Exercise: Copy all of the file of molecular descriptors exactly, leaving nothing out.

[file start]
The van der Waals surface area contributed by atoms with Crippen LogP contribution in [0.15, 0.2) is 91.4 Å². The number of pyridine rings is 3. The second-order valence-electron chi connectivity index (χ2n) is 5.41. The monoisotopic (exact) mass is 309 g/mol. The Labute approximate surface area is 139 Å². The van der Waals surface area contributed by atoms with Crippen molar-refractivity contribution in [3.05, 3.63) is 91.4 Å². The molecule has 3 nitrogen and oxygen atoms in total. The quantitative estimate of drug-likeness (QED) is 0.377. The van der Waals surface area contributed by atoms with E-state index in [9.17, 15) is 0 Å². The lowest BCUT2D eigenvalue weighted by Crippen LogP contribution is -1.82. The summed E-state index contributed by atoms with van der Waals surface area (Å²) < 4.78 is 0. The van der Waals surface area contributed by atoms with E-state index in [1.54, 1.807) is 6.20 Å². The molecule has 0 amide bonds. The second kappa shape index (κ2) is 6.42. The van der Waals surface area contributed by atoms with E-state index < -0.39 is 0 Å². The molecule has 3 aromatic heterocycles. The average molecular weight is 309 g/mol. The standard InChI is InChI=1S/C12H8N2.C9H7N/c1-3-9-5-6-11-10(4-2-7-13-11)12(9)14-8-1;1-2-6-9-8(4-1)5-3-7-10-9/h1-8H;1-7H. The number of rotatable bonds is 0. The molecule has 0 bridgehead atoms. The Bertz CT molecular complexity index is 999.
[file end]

The van der Waals surface area contributed by atoms with Crippen LogP contribution in [0.15, 0.2) is 91.4 Å². The number of pyridine rings is 3. The second-order valence-electron chi connectivity index (χ2n) is 5.41. The monoisotopic (exact) mass is 309 g/mol. The Labute approximate surface area is 139 Å². The van der Waals surface area contributed by atoms with Crippen molar-refractivity contribution in [3.05, 3.63) is 91.4 Å². The molecule has 3 nitrogen and oxygen atoms in total. The quantitative estimate of drug-likeness (QED) is 0.377. The van der Waals surface area contributed by atoms with E-state index in [9.17, 15) is 0 Å². The lowest BCUT2D eigenvalue weighted by Crippen LogP contribution is -1.82. The summed E-state index contributed by atoms with van der Waals surface area (Å²) < 4.78 is 0. The van der Waals surface area contributed by atoms with E-state index in [1.54, 1.807) is 6.20 Å². The molecule has 0 amide bonds. The second kappa shape index (κ2) is 6.42. The van der Waals surface area contributed by atoms with E-state index < -0.39 is 0 Å². The molecule has 3 aromatic heterocycles. The average molecular weight is 309 g/mol. The standard InChI is InChI=1S/C12H8N2.C9H7N/c1-3-9-5-6-11-10(4-2-7-13-11)12(9)14-8-1;1-2-6-9-8(4-1)5-3-7-10-9/h1-8H;1-7H. The number of rotatable bonds is 0. The molecule has 0 bridgehead atoms. The Bertz CT molecular complexity index is 999.